Magazine article The Wilson Quarterly

Dying for Taxes

Magazine article The Wilson Quarterly

Dying for Taxes

Article excerpt

THE SOURCE: "Toying With Death and Taxes: Some Lessons From Down Under" by Joshua Gans and Andrew Leigh, in The Economists' Voice, June 2006.

A CURIOUS THING HAPPENED IN 1979 as Australia prepared to repeal its estate tax. During the final week the tax was in effect, the death rate declined. When the tax was eliminated, the rate rose.

The U.S. congressional calendar this year has been consumed by efforts to repeal the American estate tax, or as its opponents say, the death tax. The tax is no small matter, having accounted for $25 billion in revenue in 2005. Could the Grim Reaper possibly be kept on hold to save on taxes? And could an estate tax repeal create an unpleasant surprise for the U.S. Treasury by slashing projected revenues during the final days of taxation?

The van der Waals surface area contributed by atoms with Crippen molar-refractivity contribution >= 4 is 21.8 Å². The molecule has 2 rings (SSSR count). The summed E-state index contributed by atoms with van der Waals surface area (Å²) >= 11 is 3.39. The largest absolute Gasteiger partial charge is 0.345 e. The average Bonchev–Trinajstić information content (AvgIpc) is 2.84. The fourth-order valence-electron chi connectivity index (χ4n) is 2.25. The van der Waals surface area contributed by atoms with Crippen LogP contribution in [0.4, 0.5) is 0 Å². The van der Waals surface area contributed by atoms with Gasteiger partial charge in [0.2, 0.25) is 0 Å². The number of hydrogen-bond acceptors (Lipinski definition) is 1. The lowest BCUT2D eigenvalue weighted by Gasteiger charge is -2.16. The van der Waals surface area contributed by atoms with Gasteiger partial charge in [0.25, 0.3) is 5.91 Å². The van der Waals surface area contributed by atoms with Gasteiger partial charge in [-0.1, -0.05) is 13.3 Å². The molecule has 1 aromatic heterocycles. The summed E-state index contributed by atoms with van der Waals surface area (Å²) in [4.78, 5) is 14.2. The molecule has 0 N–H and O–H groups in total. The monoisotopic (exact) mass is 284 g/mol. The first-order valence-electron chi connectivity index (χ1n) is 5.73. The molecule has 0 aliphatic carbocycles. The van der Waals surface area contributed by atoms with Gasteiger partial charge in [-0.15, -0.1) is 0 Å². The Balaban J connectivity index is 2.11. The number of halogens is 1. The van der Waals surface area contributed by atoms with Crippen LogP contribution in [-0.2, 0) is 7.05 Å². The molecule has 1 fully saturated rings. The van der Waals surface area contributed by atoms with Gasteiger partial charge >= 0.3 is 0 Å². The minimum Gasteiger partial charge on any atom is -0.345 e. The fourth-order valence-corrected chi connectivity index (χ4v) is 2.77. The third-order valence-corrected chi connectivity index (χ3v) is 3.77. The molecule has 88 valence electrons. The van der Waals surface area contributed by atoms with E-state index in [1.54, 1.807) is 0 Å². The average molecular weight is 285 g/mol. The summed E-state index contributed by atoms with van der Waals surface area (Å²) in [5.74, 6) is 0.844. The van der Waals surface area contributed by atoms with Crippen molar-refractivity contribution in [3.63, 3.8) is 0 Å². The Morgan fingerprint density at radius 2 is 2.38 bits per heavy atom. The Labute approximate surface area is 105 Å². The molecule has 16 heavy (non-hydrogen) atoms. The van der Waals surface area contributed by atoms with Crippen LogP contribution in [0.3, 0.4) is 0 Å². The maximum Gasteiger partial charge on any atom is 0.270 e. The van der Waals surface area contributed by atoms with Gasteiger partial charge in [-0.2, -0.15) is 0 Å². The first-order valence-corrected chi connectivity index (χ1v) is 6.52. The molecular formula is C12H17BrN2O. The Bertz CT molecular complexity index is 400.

As its ongoing American counterpart has already done, the Australian campaign to repeal the tax took years, according to Joshua Gans and Andrew Leigh, of the University of Melbourne and the Australian National University, respectively. About nine percent of Australian estates were large enough to owe the tax. On June 30, 1979, estates of $1 million (Australian) or more paid 27. …

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